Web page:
This last section of Beauchamp's observations is rich in clues to the relationship of officials and nonofficials as competing sovereign powers. The French are received by all three principals (les grands) in an almost identical fashion. They are visited by representatives of all three. They are obliged to send presents to all three. They are invited by all three to a social occasion where they meet, share refreshments, and converse with one another. On the other hand, the reception of the governor follows ceremony and protocol, while the receptions of the two chiefs are more informal. For example, the governor is referred to only by his title while the two chiefs are known by their first names. The governor withholds pipes since the French lack diplomatic standing, but the chiefs offer them coffee and pipes. The governor has the means to embellish his reception of official visitors with an elaborate table and skilled musicians in the style of the court. The two chiefs are content to meet their visitors, offer refreshment, and engage in conversation. All three receive the French in accordance with a discipline of an interpersonal association. In the instance of the governor, this discipline has been formalized in accordance with the rules and aesthetics of the imperial court. In the instance of the two chiefs, the discipline is less adorned and more simply expressed. The logic of a sovereign power based on interpersonal association is the same for each, but it is expressed in two different registers.16

After their meetings with the two chiefs and the pasha, the French visit the chief judge (kadı) and the military commander (yeniçeri ağası). The military commander has been posted to the town by the central government and has no connection with the two chiefs, even though the latter are associated with janissary-like militias and regiments. He speaks at length about the lack of authority of the pasha and himself in the city. He hopes (p.193) that one day the pasha of Erzurum might come and take the heads of the two chiefs. The military commander offers the French his house and his garden, but they refuse, even though they are so badly quartered. They fear a close association with him might alienate the “rebels” of whom they believe themselves in need. Nonetheless, the French find the military commander cheerful and engaging, “without any of the Oriental gravity of his nation.” Here Beauchamp touches on the tendency of foreigners to miss the principle of sociability underlying official procedures. The military commander has chosen to host the French as his personal guests, rather than to treat them as visiting officials. His behavior therefore illustrates a discipline of interpersonal association in its register of gaiety and warmth, rather than protocol and ceremony.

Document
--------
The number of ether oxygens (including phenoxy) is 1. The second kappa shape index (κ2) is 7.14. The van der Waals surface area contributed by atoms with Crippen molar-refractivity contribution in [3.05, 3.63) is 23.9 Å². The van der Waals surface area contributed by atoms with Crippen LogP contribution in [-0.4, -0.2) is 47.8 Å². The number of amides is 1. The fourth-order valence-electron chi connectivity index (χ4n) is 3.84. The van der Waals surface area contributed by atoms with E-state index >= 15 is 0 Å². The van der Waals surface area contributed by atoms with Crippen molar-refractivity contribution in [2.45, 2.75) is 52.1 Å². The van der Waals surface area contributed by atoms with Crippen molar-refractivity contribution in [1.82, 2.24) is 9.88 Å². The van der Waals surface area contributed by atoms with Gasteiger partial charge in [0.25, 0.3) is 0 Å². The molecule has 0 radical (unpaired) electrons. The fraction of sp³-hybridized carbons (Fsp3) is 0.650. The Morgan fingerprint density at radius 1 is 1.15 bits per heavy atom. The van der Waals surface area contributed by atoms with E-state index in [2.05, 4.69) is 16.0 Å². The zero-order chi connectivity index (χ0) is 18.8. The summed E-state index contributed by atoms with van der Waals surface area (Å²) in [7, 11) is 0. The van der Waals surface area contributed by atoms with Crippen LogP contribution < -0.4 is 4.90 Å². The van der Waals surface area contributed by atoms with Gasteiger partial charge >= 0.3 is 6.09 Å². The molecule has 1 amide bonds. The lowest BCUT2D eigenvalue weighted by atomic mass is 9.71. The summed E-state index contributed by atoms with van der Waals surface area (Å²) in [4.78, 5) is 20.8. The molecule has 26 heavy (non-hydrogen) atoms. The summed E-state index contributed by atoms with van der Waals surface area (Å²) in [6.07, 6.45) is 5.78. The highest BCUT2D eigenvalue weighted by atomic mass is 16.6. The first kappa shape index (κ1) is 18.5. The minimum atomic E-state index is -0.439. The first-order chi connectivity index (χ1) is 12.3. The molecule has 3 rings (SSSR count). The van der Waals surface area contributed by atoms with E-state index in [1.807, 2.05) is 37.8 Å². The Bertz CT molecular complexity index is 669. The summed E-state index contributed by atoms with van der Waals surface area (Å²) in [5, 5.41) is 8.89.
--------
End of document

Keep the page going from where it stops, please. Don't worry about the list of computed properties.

The Structure of Political Authority in the Capital

In the summer of 1796, Beauchamp had encountered the pattern of divided political authority characteristic of the later period of decentralization. There were two kinds of sovereign power. That of the provincial governor appeared to represent state institutions and organizations. That of local elites appeared to rely on a local base of allies and supporters. But Beauchamp, and the other western Europeans visitors who followed him, could not so easily perceive the basic similarity and close relationship of the two kinds of authority.